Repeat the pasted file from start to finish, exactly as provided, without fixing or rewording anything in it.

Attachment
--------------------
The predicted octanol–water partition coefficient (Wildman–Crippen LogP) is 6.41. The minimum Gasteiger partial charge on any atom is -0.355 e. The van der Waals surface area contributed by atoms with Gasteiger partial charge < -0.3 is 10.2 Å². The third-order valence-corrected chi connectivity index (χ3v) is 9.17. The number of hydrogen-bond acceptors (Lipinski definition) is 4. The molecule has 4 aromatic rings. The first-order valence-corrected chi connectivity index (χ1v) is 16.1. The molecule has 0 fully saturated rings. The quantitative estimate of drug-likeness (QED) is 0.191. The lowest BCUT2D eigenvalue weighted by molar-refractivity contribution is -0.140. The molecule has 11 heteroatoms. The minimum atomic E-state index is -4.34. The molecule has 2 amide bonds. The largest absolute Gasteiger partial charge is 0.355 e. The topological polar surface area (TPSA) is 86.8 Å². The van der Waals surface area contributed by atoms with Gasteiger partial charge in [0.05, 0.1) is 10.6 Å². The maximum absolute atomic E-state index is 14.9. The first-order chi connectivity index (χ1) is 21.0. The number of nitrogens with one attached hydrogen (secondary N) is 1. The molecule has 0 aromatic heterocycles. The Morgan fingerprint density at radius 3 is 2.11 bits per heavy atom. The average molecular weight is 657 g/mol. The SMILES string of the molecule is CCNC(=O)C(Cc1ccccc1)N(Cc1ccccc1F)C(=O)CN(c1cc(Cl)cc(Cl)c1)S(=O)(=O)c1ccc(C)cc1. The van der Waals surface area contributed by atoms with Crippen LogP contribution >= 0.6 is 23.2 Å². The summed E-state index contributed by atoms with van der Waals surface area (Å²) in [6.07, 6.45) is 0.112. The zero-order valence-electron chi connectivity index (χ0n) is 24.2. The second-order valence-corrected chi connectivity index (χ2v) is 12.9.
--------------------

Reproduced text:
The predicted octanol–water partition coefficient (Wildman–Crippen LogP) is 6.41. The minimum Gasteiger partial charge on any atom is -0.355 e. The van der Waals surface area contributed by atoms with Gasteiger partial charge < -0.3 is 10.2 Å². The third-order valence-corrected chi connectivity index (χ3v) is 9.17. The number of hydrogen-bond acceptors (Lipinski definition) is 4. The molecule has 4 aromatic rings. The first-order valence-corrected chi connectivity index (χ1v) is 16.1. The molecule has 0 fully saturated rings. The quantitative estimate of drug-likeness (QED) is 0.191. The lowest BCUT2D eigenvalue weighted by molar-refractivity contribution is -0.140. The molecule has 11 heteroatoms. The minimum atomic E-state index is -4.34. The molecule has 2 amide bonds. The largest absolute Gasteiger partial charge is 0.355 e. The topological polar surface area (TPSA) is 86.8 Å². The van der Waals surface area contributed by atoms with Gasteiger partial charge in [0.05, 0.1) is 10.6 Å². The maximum absolute atomic E-state index is 14.9. The first-order chi connectivity index (χ1) is 21.0. The number of nitrogens with one attached hydrogen (secondary N) is 1. The molecule has 0 aromatic heterocycles. The Morgan fingerprint density at radius 3 is 2.11 bits per heavy atom. The average molecular weight is 657 g/mol. The SMILES string of the molecule is CCNC(=O)C(Cc1ccccc1)N(Cc1ccccc1F)C(=O)CN(c1cc(Cl)cc(Cl)c1)S(=O)(=O)c1ccc(C)cc1. The van der Waals surface area contributed by atoms with Crippen LogP contribution >= 0.6 is 23.2 Å². The summed E-state index contributed by atoms with van der Waals surface area (Å²) in [6.07, 6.45) is 0.112. The zero-order valence-electron chi connectivity index (χ0n) is 24.2. The second-order valence-corrected chi connectivity index (χ2v) is 12.9.